Monthly Meeting Report – October, 2009 – Penderlea Homestead

October’s Meeting

Elaine Henson who gave an entertaining pictorial talk about Major William Snow and the creation of Snow’s Cut in 1929. Elaine has many pictures of Carolina Beach prior to the Cut. The Major graduated from West Point in 1916 as an engineer, came to Wilmington in 1926 and built a lovely home in 1927 which is still an active residence. He was assigned to manage the IntraCoastal Waterway from Beaufort to the mouth of the Cape Fear River. The first bridge to Carolina Beach was a one-lane swing bridge, and that one was replaced in 1962 with the current four-lane high rise.

Trip to Penderlea

v16NONovember 2009 PDF-003v16NONovember 2009 PDF-004Elaine Henson and Ann Cottle organized a wonderful trip to the Penderlea Homestead Museum near Wallace. Along with Elaine and Ann longtime FPHPS members Darlene & Leslie Bright, Lois and Rebecca Taylor and Connie Burns as well as new members Bettie West and Charlotte Davis gathered at the Mad Boar Restaurant just off I-40. Joining us were Candace McGreevy and five Latimer House docents from the Historical Society of the Lower Cape Fear,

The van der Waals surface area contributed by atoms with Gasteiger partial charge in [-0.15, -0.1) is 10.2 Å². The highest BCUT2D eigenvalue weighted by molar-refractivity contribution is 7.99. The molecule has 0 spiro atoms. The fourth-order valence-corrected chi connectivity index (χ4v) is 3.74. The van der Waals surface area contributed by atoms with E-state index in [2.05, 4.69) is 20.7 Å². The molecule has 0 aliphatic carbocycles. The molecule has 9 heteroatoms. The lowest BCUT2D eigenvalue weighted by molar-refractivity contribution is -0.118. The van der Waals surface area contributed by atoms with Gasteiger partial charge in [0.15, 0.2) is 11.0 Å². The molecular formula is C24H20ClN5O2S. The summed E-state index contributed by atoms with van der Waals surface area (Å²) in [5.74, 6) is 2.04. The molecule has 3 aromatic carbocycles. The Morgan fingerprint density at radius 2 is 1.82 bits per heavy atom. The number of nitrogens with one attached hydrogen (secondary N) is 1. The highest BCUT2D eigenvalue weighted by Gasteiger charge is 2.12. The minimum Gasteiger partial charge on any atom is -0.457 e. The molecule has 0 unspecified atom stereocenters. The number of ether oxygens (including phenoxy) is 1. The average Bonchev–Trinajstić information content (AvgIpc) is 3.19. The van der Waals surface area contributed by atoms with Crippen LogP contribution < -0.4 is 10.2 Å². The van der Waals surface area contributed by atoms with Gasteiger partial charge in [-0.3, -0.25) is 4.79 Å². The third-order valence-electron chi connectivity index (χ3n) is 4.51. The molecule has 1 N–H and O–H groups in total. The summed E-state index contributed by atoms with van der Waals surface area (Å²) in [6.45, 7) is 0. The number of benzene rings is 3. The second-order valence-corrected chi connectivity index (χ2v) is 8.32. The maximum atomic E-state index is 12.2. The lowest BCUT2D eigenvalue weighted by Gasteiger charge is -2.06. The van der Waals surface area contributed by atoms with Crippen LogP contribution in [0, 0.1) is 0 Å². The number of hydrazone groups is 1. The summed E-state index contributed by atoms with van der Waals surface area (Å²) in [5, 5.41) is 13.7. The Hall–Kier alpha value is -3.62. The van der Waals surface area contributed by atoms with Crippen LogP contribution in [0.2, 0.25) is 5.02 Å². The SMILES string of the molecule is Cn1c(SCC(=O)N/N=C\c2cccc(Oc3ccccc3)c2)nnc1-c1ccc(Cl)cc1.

We had a great time “cross pollinating” and sharing stories of many adventures in local history. Leslie Bright won the day with his stories of finding shipwrecks all along coastal NC.

After lunch we set off across country to visit the Potts Memorial Presbyterian Church. We saw their fellowship hall which was originally built here on Federal Point where it served as the chapel for the WWII Air Force Base. Then we toured the beautiful sanctuary building which was originally the church at Camp Davis.

Both buildings were taken apart and moved board by board and brick by brick to the Penderlea community when the government no longer needed them. You can even see some of the the markings that the master carpenter made on each piece to tell him how to re-assemble each building.

From the church we drove to the nearby Homestread Museum located in one the the original 10 houses. They have done a wonderful job of restoring the building and its out-buildings and have a great many items on display. From kitchen goods and period clothing to pictures of Eleanor Roosevlet’s visit in August of 1937 depression era family life comes alive. If you haven‟t been up there it’s a perfect day trip into a very different and unique era of time.